Image credits: Steph, all rights reserved.


Steph is a mom, stepmom, freelance writer, and advocate. When she's not busy writing, chasing kids around, cleaning up messes, and trying to change the world, Steph enjoys snuggling, making pies, politics, reading paranormal fiction, yoga, and fitness. A fully recovered natural parent, Steph now trusts science, evidence, and common sense to lead the way. She has been actively involved in the reproductive and women's rights movements for more than 20 years and is a passionate pro-choice feminist. Her writing can be found on Grounded Parents, Romper, The Cut, and other print and online publications

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  1. I hate all the fat shaming that surrounds pregnancy. You can only gain a certain amount, and then you have to lose it all within an inhuman number of weeks or you are an abject failure. As if growing a future person and then taking care of that newly minted, mewling human aren’t demanding and loaded enough tasks on their own.

    With my first, my OB wasn’t concerned until my near the end of my third trimester when I gained what seemed to him to be a whole lot of weight overnight (in actuality, I gained 10 lbs in a month). Once that happened he spent the next two months grilling and shaming me about my food consumption, never mind my blood pressure was low, not high, and that my blood sugar tests were normal. Turns out I was growing the largest human I’d ever birth (9lb, 9oz, and really skinny at 23.75 inches long) and that was why my weight ballooned despite my eating habits remaining the same. It wasn’t me, it was baby, and as skinny as baby was ze probably could have stood for me to eat more, not less. Thanks for the complex, doc.

    Which is why with my second I was so relieved at how pleased my MW’s were with my gaining. They had me keep a food journal for a few weeks each trimester so they could get a sense of my overall nutrition, and then gave me advice on how to tweak my diet here and there– fewer simple carbs, more protein and veggies, keep with the beans(folic acid yay), generally– but they didn’t say boo about the numbers on their scale. When I told them I didn’t want to know what the number said any more because it was making me feel self conscious, that was obliged with the caveat that my tests remain within normal range and that I felt okay. They told me straight up that developing fetuses are very good at taking most of what they need of certain nutrients from their host body, so things like getting enough calcium was for me, to save my bones and teeth from being depleted by baby. This was much more useful, and much less loaded, information than I ever got from my OB, whose nutritional advice basically amounted to “Here take these highly constipating pre-natals that make you burp nauseating metallic vitamin flavored stomach acids into your mouth all day, oh, and stop being a vegetarian, and stop getting fat.”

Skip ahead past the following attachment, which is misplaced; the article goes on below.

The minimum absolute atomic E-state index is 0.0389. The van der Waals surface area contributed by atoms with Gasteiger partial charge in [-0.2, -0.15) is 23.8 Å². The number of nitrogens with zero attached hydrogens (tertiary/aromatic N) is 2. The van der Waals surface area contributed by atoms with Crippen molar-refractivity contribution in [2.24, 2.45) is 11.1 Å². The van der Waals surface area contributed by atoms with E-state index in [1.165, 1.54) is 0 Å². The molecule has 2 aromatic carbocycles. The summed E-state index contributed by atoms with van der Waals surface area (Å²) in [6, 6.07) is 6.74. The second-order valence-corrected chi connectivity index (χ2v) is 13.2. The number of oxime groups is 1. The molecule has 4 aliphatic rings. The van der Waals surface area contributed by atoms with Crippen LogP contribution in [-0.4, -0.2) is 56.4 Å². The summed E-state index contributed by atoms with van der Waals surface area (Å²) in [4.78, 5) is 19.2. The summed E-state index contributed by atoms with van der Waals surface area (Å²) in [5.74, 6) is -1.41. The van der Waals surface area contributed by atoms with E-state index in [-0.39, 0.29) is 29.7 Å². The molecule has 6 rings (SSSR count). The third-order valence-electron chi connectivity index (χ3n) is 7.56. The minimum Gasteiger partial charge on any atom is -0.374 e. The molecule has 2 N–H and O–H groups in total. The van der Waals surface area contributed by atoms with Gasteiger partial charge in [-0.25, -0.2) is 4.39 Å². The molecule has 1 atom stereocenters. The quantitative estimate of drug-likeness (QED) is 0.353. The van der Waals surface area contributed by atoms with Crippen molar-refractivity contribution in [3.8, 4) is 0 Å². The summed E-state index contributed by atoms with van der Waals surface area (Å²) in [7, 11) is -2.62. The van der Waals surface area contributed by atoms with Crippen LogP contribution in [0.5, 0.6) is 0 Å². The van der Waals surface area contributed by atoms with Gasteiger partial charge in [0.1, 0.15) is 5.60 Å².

2. “And if they can’t get regular exercise or can only keep down salt and vinegar potato chips or they gain more than their sisters-in-law, celebrity moms or Facebook friends, they shouldn’t sweat it.” <–one of my pregnancy pet peeves is pictures of smilling, airbrushed pregnant (or immediately post pregnant svelte) celebrities on magazine covers.

    I immediately become a snarling Grinch when I see those suckers, because seriously, it's ridiculous. Provide all pregnant women with a personal trainer, nutritionist, cook, nanny (or two), and all the equipment they need to stay healthy during pregnancy and to slim down after, and even then they won't look like that unless you also provide them with a team of photoshoppers.